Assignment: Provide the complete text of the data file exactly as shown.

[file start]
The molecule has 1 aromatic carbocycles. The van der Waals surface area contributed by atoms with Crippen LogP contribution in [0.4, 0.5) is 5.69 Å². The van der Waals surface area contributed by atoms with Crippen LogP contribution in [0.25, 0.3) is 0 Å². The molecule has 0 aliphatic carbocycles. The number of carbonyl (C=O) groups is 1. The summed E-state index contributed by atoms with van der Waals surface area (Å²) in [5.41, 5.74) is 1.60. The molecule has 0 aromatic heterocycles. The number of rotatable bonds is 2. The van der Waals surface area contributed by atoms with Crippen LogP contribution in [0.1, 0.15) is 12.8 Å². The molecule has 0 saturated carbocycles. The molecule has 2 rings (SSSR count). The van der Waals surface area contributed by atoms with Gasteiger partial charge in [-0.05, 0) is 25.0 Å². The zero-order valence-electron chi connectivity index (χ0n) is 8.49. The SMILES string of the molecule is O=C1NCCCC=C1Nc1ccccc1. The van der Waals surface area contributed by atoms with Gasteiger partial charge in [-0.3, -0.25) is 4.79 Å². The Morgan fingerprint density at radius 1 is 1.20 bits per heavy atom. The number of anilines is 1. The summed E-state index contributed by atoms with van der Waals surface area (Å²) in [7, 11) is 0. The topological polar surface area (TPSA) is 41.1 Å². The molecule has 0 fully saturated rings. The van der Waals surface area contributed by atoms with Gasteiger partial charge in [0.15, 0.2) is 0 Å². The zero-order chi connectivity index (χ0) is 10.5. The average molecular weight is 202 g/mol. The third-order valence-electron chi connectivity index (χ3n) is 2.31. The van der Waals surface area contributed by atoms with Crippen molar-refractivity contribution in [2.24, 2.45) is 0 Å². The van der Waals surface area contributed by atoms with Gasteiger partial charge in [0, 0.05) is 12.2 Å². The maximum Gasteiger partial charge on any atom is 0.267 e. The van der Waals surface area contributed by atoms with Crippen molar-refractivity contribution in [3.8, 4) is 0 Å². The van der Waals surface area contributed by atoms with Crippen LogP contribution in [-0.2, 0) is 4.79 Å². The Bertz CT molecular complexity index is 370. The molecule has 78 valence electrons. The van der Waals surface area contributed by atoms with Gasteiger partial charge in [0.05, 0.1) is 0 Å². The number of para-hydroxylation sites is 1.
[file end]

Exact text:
The molecule has 1 aromatic carbocycles. The van der Waals surface area contributed by atoms with Crippen LogP contribution in [0.4, 0.5) is 5.69 Å². The van der Waals surface area contributed by atoms with Crippen LogP contribution in [0.25, 0.3) is 0 Å². The molecule has 0 aliphatic carbocycles. The number of carbonyl (C=O) groups is 1. The summed E-state index contributed by atoms with van der Waals surface area (Å²) in [5.41, 5.74) is 1.60. The molecule has 0 aromatic heterocycles. The number of rotatable bonds is 2. The van der Waals surface area contributed by atoms with Crippen LogP contribution in [0.1, 0.15) is 12.8 Å². The molecule has 0 saturated carbocycles. The molecule has 2 rings (SSSR count). The van der Waals surface area contributed by atoms with Gasteiger partial charge in [-0.05, 0) is 25.0 Å². The zero-order valence-electron chi connectivity index (χ0n) is 8.49. The SMILES string of the molecule is O=C1NCCCC=C1Nc1ccccc1. The van der Waals surface area contributed by atoms with Gasteiger partial charge in [-0.3, -0.25) is 4.79 Å². The Morgan fingerprint density at radius 1 is 1.20 bits per heavy atom. The number of anilines is 1. The summed E-state index contributed by atoms with van der Waals surface area (Å²) in [7, 11) is 0. The topological polar surface area (TPSA) is 41.1 Å². The molecule has 0 fully saturated rings. The van der Waals surface area contributed by atoms with Gasteiger partial charge in [0.15, 0.2) is 0 Å². The zero-order chi connectivity index (χ0) is 10.5. The average molecular weight is 202 g/mol. The third-order valence-electron chi connectivity index (χ3n) is 2.31. The van der Waals surface area contributed by atoms with Crippen molar-refractivity contribution in [2.24, 2.45) is 0 Å². The van der Waals surface area contributed by atoms with Gasteiger partial charge in [0, 0.05) is 12.2 Å². The maximum Gasteiger partial charge on any atom is 0.267 e. The van der Waals surface area contributed by atoms with Crippen molar-refractivity contribution in [3.8, 4) is 0 Å². The van der Waals surface area contributed by atoms with Crippen LogP contribution in [-0.2, 0) is 4.79 Å². The Bertz CT molecular complexity index is 370. The molecule has 78 valence electrons. The van der Waals surface area contributed by atoms with Gasteiger partial charge in [0.05, 0.1) is 0 Å². The number of para-hydroxylation sites is 1.